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Friday, April 22, 2016

Royal Canadian Navy looking at extending life of Kingston-class Vessels

By: David Pugliese, The Ottawa Citizen
With added commentary by: Daniel Maillet, CAF Dispatch Author 

The Royal Canadian Navy is now conducting a feasibility study about extending the life of the Kingston-class ships.

The vessels have a design life of 25 years making the “end” of life of the ships between 2020 to 2023, Royal Canadian Navy officers recently told industry representatives.

Her Majesty's Canadian Ship (HMCS) BRANDON (pictured), and HMCS WHITEHORSE make a quick port visit in San Diego, California, United States of America, before heading out to the Eastern Pacific Coast to start Operation CARIBBE on October 23, 2015.

Photo: OP Caribbe, DND
ET2015-6005-01
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Le Navire canadien de Sa Majesté (NCSM) BRANDON (sur la photo) et le NCSM WHITEHORSE font une courte escale à San Diego, en Californie (États Unis) avant de se diriger vers la Côte est du Pacifique afin de lancer l’opération CARIBBE, le 23 octobre 2015.

Photo : Op Caribbe, MDN
ET2015-6005-01
Her Majesty's Canadian Ship (HMCS) BRANDON makes a quick port visit in San Diego, California, United States of America, before heading out to the Eastern Pacific Coast to start Operation CARIBBE on October 23, 2015. Photo: OP Caribbe, DND ET2015-6005-01
The ships were delivered starting in the mid-1990s. The RCN has operated ships beyond their life expectancy by doing various upgrades.

The RCN is now studying the potential for five, 10 and 15-year life extensions on the Kingston-class Maritime Coastal Defence Vessels, industry reps were told. It hopes to complete its study by August.

This life-extension is most-likely needed as the new Canadian Surface Combatant Fleet and Arctic Offshore Patrol Ships that are to replace the Kingston-Class and Halifax-Class vessels will not be ready until the late 2020s at the earliest.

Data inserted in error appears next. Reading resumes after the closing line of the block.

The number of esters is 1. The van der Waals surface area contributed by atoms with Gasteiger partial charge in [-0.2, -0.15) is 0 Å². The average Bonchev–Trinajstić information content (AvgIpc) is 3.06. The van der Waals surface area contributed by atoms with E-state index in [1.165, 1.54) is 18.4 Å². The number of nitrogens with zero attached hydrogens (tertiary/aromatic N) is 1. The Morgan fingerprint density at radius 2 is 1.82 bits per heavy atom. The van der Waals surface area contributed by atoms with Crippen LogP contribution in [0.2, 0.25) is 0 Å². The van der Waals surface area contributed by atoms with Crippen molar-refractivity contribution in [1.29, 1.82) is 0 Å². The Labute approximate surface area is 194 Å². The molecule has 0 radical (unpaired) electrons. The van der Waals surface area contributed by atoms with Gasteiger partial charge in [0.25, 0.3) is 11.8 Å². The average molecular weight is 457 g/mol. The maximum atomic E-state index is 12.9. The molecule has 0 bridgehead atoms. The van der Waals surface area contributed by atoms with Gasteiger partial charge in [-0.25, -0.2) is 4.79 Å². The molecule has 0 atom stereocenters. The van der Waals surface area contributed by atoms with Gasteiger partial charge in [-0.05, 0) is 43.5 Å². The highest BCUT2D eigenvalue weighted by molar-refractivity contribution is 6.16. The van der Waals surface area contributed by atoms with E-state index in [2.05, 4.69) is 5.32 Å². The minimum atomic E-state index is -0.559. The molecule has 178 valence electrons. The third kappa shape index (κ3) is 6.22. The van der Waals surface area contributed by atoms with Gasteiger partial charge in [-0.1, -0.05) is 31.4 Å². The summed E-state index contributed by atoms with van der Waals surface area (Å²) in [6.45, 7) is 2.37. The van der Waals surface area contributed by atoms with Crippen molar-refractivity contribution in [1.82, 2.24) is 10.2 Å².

The data below about the Kingston-class is provided by the RCN:

The Kingston-class Maritime Coastal Defence Vessels (MCDVs) are multi-role minor war vessels with a primary mission of coastal surveillance and patrol including general naval operations and exercises, search and rescue, law enforcement, resource protection and fisheries patrols.

Launched between 1995 and 1998, these ships are very flexible. Several types of mission specific payloads can be added to allow for rapid role change from one mission type to another such as a mechanical minesweeping system, a route survey system, and a bottom object inspection vehicle.

The 12 Kingston-class MCDVs are crewed primarily by Naval Reservists and are divided equally between both coasts.

Specifications:

Displacement: 970 tonnes (full load)

Length: 55.3 metres

Beam: 11.3 metres

Draught: 3.4 metres

Engine: Diesel-electric: Two Jeumont DC electric motors each drive a Lips azimuthing thruster with a five bladed propeller, powered by four 600V AC alternators driven by Wartsila SCAM V12 Diesels.

The Kingston-class ship’s homeports are Esquimalt, British Columbia, and Halifax, Nova Scotia.

The current Kingston-class ships are:
HMCS Kingston (700)
HMCS Glace Bay (701)
HMCS Nanaimo (702)
HMCS Edmonton (703)
HMCS Shawinigan (704)
HMCS Whitehorse (705)
HMCS Yellowknife (706)
HMCS Goose Bay (707)
HMCS Moncton (708)
HMCS Saskatoon (709)
HMCS Brandon (710)
HMCS Summerside (711)